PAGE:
There’s something about the experience of reading real books. As much as I enjoy the ease and convenience of audiobooks and e-readers, at the end of the day, they’ll never be able to replace the joy of reading an actual physical book.
To the bookstore
It starts at the bookstore. Being able to walk through the aisles. Perusing sections you’d normally never explore. Weaving in and out of rows as you pass by countless possibilities and stories just waiting to be picked up. For me, the experience is relaxing, exciting, and filled with nostalgia—all in one.
And while there’s something to be said about having the world of books at your fingertips online, every once in a while it’s nice to take a trip out to a local shop to see recommendations and finds I wouldn’t have discovered on my own.
The act of reading
The whole act of reading real books is different, too. The weight of holding one in hand as I crack it open for the first time. The feel of the pages moving under fingertips as I journey with the characters, immersed in the narrative adventure of new worlds in times of past, present, and future.
Physical copies offer freedom. I can easily reference back to past moments to reread favorite lines, to remember a character, to experience a previous scene with new clarity. I’m no longer confined to the linear path encouraged by audio and e-books; instead, I’m allowed as many rewinds and lookbacks as I want—without the worry of having to search again for my current spot. Not to mention the rewarding feeling I get seeing the visual representation of my progress marked by the position of a bookmark—apparent even when the novel is closed.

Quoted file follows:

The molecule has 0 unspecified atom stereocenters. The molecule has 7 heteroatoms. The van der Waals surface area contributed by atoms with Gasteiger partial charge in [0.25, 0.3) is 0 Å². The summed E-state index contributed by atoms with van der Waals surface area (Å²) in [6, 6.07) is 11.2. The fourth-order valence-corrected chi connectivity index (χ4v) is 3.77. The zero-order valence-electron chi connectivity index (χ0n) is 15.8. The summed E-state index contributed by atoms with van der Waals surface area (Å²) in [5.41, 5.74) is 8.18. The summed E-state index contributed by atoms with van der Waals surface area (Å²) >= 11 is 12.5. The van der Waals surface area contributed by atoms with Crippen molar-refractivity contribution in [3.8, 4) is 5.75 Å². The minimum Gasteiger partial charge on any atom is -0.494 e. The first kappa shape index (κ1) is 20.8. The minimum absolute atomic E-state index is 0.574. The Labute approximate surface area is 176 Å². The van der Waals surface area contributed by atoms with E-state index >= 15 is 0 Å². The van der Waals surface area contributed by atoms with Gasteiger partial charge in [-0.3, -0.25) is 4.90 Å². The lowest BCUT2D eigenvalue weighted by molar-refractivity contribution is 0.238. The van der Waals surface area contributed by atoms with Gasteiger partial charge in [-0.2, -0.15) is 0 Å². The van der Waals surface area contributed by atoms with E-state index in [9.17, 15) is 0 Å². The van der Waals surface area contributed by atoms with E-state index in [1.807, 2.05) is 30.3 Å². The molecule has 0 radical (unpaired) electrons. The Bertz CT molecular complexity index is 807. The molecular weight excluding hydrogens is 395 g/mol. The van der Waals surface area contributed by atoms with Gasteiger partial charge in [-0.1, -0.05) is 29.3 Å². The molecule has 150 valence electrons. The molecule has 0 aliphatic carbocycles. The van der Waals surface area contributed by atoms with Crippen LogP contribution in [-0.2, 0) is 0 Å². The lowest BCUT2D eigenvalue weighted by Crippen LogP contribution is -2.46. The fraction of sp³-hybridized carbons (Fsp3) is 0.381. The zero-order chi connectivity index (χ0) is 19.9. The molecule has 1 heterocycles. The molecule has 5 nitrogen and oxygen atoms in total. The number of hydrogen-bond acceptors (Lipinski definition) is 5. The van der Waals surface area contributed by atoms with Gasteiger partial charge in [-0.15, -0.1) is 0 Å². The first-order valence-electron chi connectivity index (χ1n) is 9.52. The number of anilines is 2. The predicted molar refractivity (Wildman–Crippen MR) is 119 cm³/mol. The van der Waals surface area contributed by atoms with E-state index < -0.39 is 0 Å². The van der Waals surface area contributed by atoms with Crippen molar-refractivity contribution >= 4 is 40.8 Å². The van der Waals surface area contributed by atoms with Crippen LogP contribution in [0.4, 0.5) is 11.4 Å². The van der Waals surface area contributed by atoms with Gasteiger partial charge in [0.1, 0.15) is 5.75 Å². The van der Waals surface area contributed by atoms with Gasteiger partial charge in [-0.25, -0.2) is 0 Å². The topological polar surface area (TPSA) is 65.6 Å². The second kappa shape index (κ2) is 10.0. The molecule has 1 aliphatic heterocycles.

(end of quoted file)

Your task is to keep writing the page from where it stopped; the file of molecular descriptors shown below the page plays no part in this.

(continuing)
What brings me the most joy from reading real books, though, is the communal quality they have. My favorites shared with friends, each leaving notes and highlights (at my encouragement, as someone who myself loves writing in a novel), documenting their own experiences, thoughts, and reactions to a text. The collective contributions making the piece truly one of a kind, giving it meaning and memory beyond the plot points.
This is what makes the experience of reading real books so special. The story continues on after the author has finished penning the text—physical books have their own story that’s just waiting to be written.